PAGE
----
SDV315287Article in Serial: Amery, J. S.. 1924. (Presidential Address) The Ashburton of past days: its manners, customs and inhabitants. Transactions of the Devonshire Association. 56. Unknown. 95-96, Appendix 2, Fig. 2.
SDV340940Interpretation: The Royal Commission on the Historic Monuments of England Aerial Photograph Unit. 1985. The Royal Commission on the Historic Monuments of England Aerial Photograph Project. The Royal Commission on the Historic Monuments of England Aerial Photograph Project. Map (Paper).
SDV350732Undergraduate Dissertation: Crombie, D. S.. May 1982. Ironworking at Ausewell Wood, East Dartmoor, Devon. University of Exeter Dissertation. A4 Bound. 16-17, 30-34, Figs 8-10.
SDV350774Report - Geophysical Survey: Substrata Ltd. 2001. A Gradiometer Survey over part of Auswell Wood Ore Processing and Smelting Complex, Ashburton. Substrata Report. A4 Comb Bound.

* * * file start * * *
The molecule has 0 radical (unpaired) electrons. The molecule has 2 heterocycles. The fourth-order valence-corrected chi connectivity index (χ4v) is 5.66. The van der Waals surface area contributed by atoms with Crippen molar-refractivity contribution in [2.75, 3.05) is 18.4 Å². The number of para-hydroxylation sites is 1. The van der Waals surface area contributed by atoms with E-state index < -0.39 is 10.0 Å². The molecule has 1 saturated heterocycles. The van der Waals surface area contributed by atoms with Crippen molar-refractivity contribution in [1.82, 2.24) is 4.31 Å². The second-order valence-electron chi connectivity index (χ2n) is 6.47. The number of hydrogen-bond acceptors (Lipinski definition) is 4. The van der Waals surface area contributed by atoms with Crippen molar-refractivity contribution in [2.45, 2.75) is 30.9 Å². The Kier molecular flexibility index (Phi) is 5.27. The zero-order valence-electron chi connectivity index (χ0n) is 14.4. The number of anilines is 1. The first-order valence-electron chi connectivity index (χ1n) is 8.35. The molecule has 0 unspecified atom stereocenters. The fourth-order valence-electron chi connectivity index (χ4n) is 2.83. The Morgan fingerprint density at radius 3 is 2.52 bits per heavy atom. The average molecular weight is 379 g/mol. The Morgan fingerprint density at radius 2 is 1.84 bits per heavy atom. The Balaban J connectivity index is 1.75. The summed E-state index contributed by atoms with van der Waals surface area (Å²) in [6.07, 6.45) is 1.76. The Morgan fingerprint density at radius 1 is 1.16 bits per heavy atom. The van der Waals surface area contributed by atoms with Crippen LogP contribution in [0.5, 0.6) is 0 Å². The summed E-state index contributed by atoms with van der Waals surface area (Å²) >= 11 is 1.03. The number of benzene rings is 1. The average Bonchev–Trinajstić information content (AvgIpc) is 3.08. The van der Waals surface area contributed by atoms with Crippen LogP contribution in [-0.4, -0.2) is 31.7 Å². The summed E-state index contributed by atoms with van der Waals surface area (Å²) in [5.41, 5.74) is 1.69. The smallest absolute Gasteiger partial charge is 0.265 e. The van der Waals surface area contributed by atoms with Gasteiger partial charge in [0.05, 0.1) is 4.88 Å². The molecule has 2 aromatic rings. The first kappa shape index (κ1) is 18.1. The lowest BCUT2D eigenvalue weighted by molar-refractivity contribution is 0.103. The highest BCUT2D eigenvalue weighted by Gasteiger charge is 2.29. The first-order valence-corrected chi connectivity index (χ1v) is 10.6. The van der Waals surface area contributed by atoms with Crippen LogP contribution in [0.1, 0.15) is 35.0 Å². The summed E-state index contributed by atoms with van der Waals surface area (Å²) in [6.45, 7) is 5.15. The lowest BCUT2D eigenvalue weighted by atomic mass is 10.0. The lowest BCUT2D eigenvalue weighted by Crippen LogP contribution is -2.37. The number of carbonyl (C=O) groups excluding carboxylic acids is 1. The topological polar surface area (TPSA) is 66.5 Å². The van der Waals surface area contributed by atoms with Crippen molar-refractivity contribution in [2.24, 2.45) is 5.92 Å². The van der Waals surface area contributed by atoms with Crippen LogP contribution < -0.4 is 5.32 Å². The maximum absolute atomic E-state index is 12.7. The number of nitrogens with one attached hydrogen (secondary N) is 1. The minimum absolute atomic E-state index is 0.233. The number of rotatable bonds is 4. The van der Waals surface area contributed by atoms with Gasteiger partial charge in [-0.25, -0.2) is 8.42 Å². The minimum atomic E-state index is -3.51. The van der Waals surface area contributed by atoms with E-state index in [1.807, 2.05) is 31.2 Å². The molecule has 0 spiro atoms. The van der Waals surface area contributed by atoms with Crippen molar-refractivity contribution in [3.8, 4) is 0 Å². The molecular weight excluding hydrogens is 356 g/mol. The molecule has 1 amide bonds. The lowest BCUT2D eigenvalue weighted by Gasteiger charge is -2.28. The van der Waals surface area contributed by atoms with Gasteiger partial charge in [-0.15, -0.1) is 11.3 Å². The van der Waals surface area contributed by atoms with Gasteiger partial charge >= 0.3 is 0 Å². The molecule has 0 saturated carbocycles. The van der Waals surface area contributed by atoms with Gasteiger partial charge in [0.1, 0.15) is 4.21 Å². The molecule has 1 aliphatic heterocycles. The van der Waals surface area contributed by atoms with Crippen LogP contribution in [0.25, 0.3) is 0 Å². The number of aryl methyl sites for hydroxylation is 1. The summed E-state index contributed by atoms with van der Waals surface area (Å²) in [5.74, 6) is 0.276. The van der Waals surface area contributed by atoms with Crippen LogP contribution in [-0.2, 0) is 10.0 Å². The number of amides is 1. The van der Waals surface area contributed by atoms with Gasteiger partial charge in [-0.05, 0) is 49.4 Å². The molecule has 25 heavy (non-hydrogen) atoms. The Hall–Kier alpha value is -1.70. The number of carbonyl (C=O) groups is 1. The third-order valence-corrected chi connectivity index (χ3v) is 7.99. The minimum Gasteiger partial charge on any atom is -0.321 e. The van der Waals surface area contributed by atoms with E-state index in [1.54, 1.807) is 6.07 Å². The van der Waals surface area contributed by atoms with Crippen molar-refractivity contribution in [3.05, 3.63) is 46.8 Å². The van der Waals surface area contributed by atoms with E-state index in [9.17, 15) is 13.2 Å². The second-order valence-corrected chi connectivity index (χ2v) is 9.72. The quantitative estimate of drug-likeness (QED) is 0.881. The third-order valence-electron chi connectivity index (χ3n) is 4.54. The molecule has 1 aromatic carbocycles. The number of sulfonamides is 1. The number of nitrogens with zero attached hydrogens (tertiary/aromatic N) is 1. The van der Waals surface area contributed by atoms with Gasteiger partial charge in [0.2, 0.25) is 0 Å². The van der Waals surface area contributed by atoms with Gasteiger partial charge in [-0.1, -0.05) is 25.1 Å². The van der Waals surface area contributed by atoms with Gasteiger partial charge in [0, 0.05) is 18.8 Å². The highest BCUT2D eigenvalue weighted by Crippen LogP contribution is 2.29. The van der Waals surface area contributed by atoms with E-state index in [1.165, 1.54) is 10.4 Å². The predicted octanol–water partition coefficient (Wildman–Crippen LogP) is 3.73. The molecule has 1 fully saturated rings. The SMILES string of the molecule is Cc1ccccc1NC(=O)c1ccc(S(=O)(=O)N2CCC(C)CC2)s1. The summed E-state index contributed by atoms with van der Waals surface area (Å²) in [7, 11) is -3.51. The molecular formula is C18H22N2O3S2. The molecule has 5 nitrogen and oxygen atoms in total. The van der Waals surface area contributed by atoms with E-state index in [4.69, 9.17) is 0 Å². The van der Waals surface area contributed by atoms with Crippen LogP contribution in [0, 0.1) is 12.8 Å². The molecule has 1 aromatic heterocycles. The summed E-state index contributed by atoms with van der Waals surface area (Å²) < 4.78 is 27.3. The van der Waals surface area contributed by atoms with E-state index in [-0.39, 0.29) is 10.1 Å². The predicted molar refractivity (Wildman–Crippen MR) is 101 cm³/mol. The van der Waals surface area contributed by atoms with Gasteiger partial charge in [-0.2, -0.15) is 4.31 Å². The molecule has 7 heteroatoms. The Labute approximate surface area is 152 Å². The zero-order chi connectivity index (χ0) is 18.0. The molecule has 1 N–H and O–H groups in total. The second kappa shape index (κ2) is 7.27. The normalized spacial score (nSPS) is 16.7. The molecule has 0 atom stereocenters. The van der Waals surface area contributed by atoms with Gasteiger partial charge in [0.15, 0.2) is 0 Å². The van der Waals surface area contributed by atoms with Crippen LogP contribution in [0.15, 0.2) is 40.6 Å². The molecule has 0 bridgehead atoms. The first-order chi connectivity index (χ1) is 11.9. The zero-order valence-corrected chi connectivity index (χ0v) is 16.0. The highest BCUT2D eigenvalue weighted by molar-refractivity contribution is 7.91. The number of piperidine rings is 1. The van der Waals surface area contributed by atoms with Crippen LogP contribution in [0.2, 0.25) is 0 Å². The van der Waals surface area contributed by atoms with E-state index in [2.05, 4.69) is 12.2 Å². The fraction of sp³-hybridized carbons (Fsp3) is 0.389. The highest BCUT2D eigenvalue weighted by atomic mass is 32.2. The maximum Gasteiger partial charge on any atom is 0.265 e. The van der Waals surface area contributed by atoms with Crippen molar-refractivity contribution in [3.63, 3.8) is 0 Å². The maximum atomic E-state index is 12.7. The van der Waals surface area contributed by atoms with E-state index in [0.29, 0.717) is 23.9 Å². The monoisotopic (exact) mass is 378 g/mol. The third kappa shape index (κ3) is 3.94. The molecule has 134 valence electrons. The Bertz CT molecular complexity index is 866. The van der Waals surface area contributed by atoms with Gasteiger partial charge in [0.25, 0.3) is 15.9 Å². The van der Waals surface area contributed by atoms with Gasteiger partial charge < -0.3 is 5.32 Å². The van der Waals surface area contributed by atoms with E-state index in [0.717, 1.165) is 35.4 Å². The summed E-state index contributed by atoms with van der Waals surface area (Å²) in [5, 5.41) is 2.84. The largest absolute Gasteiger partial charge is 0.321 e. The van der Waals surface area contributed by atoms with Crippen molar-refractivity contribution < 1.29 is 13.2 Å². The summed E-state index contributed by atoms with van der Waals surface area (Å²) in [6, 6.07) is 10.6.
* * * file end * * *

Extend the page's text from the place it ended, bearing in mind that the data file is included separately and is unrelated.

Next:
SDV350775Report - Survey: Newman, P.. 1998. Ausewell Wood Ore Processing and Smelting Complex. Royal Commission for the Historical Monuments of England Archaeological Survey. Unknown.
SDV361169Report - Interim: Juleff, G.. 2000. Iron Smelting in Ausewell Wood: Evaluation Excavation and Quantitative Sampling of Slag Deposits. University of Exeter. Digital. [Mapped feature: #137789 ]
SDV362922Report - Assessment: Lancaster University Archaeological Unit. 1998. Iron and Steel Industries, Monument Protection Programme (MPP), Introduction to Site Assessments. Historic England. A4.

Associated Monuments

MDV103390Part of: Iron and Copper Working Site in Ausewell Wood, Ashburton (Monument)
MDV8014Related to: Ausewell Mine or Wheal Hazel Copper Mine, Ausewell Wood (Monument)
MDV30876Related to: Slag Heap in Ausewell Wood, Ashburton (Monument)

Associated Finds: none recorded

Associated Events

  • EDV6130 - Gradiometer Survey over part of Ausewell Wood Ore Proccessing and Smelting Complex (Ref: R-AUS99-2009)
  • EDV6131 - Gradiometer Survey over part of Ausewell Wood Ore Processing and Smelting Complex (Ref: R-AUS00-3105)
  • EDV7543 - Excavation and sampling of slag deposits in Ausewell Wood
  • EDV8114 - Survey of the ore processing site in Ausewell Wood (Ref: AF1183450)

Date Last Edited:Jun 7 2022 1:23PM